The claim: Colorado bill mandates all students be vaccinated with no exemptions
In an attempt to raise Colorado’s low vaccination rate, state legislators have passed Senate Bill 163, known as the School Entry Immunization Bill. Online misinformation about how the new legislation may affect those who oppose vaccinating their children is sparking confusion.
“Mandatory vaccines with no exemptions. Mandatory flu shots? Hah. Yea, no thanks. I legit thought the news about Colorado’s new vaccine bill was fake. Nope. It’s real,” virtual community Barefoot Five posted June 10 on Facebook.
Barefoot Five’s Facebook page has more than 1.1 million followers, and its post received thousands of reactions, shares and comments.
Some commenters expressed their frustration with the Colorado legislature, while others researched Barefoot Five’s claim.
“I’m not anti vax either but I believe in the freedom of choice,” Kelli Stevens wrote.
“Uh this is a pretty mild bill. They just have to get a note signed by their doctor n (sic) an official form…” Sarah Bruce commented and provided a screenshot of a Colorado Sun article.
Bruce was correct. Senate Bill 163 does not make immunization exemptions in Colorado a thing of the past, rather it changes the process by which parents and guardians can obtain them.
Similar claims about how the bill will affect families’ choice to vaccinate their children have been debunked by FactCheck.org.
Barefoot Five has not returned USA TODAY’s request for comment.
The bill calls for new exemption procedures
Under Colorado’s current law, students must annually provide school districts with vaccination records, proof of medical exemption or a statement of nonmedical exemption. This statement of nonmedical exemption from parents and guardians must explain their reasoning based on personal or religious beliefs.
Senate Bill 163 still allows for nonmedical exemptions. It requires families to fill out a standardized form and follow a submission process to claim them.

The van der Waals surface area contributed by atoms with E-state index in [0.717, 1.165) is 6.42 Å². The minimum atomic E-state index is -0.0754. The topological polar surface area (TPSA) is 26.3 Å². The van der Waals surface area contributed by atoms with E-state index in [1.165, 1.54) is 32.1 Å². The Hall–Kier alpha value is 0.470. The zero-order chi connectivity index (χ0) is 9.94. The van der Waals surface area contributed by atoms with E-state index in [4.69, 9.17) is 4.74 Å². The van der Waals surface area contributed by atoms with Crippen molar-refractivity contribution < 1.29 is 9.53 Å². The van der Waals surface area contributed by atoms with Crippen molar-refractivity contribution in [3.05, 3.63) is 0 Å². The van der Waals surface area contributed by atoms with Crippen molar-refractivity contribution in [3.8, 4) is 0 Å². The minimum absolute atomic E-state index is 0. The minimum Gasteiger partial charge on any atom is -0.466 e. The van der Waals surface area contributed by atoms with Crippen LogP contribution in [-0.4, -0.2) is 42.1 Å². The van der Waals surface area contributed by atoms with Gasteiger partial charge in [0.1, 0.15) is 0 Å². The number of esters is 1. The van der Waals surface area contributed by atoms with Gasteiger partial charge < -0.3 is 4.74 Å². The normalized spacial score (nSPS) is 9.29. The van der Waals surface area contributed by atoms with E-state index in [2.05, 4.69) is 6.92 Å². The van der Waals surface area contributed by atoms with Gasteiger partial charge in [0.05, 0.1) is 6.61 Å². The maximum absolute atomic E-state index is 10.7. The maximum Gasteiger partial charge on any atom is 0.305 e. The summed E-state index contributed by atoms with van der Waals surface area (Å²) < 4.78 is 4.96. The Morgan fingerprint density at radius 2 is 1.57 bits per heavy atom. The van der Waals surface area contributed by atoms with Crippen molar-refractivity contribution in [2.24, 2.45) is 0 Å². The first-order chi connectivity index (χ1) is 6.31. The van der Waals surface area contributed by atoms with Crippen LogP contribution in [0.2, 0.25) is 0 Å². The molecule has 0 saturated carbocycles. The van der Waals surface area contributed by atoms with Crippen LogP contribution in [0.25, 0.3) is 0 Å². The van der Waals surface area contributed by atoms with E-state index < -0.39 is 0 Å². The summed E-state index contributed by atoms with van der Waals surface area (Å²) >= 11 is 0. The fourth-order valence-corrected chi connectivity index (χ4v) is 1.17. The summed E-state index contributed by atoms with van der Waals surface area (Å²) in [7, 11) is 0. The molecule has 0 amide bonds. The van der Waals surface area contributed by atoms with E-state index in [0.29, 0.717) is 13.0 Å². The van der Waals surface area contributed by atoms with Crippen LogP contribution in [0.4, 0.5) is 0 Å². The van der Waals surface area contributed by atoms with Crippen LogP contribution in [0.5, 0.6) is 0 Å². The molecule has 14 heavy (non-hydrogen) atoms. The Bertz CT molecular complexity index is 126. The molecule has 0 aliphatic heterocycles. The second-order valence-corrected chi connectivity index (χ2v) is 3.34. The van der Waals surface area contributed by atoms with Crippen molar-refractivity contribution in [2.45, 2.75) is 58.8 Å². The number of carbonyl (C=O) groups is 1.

Parents or guardians who want an immunization exemption can either submit a certificate of medical exemption with a medical professional’s signature, a nonmedical exemption certificate with a medical professional’s signature or a completion certificate from the state’s online module, the bill’s summary states.
The bill calls for the state’s Department of Education and Department of Human Services to update a standardized form with details on immunizations requirements annually. The requirements will be based on the Centers for Disease Control and Prevention’s current recommendations.
Senate Bill 163 also requires every school publish its immunization and exemption rates for measles, mumps and rubella to students, parents and guardians each year.
If the bill becomes law, a state immunization tracking system will collect data on who has received the required vaccines and who’s been exempt.
Political compromise exempts home-schooled children
After days of debate on the bill, a sponsor of the bill, Rep. Kyle Mullica, proposed a “petition clause” on June 9 in hopes of reaching a compromise. Mullica is a Democrat and trauma nurse.
The petition clause would’ve given opponents of the bill until Sept. 12 to collect 124,000 signatures. If the petition were successful, the bill would not have gone into effect until voters decided whether to accept or reject it on their November 2022 ballots.
However, on June 13, proponents and opponents reached another last-minute deal, stripping the petition clause from the bill before sending it to Gov. Jared Polis.
In exchange for stripping the clause, Democrats agreed to exempt home-schooled children from the new requirements.
Colorado vaccinations rates among lowest in the country
The CDC reports Colorado had the country’s lowest 2018-19 kindergarten vaccination rates, with 87.4% of children vaccinated.
“Being last in the country for our immunization rates was never acceptable,” Mullica said. “Senate Bill 163 will improve those rates, making our communities safer and I’m excited to see it become law.”
Senate Bill 163 seeks to bring Colorado’s immunization rate to 95% every school year.
The bill was passed by the Colorado Senate in February and the House in June. Polis said he plans to sign the bill, at which point it will become law.
“My administration has been working diligently to increase our vaccination rates,” Gov. Polis wrote in a June 8 letter requesting CDC assistance for the next flu season.
Our ruling: False
We rate the claim that a new Colorado bill mandates all students be vaccinated without exemption FALSE because it is not supported by our research. Parents or guardians who oppose vaccinating their child due to religious or personal beliefs may obtain an exemption. The bill changes that procedure so those responsible adults must complete an online module or provide a certificate of nonmedical exemption signed by a medical professional.
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This article originally appeared on USA TODAY: Fact check: Colorado bill doesn’t mandate vaccines without exemptions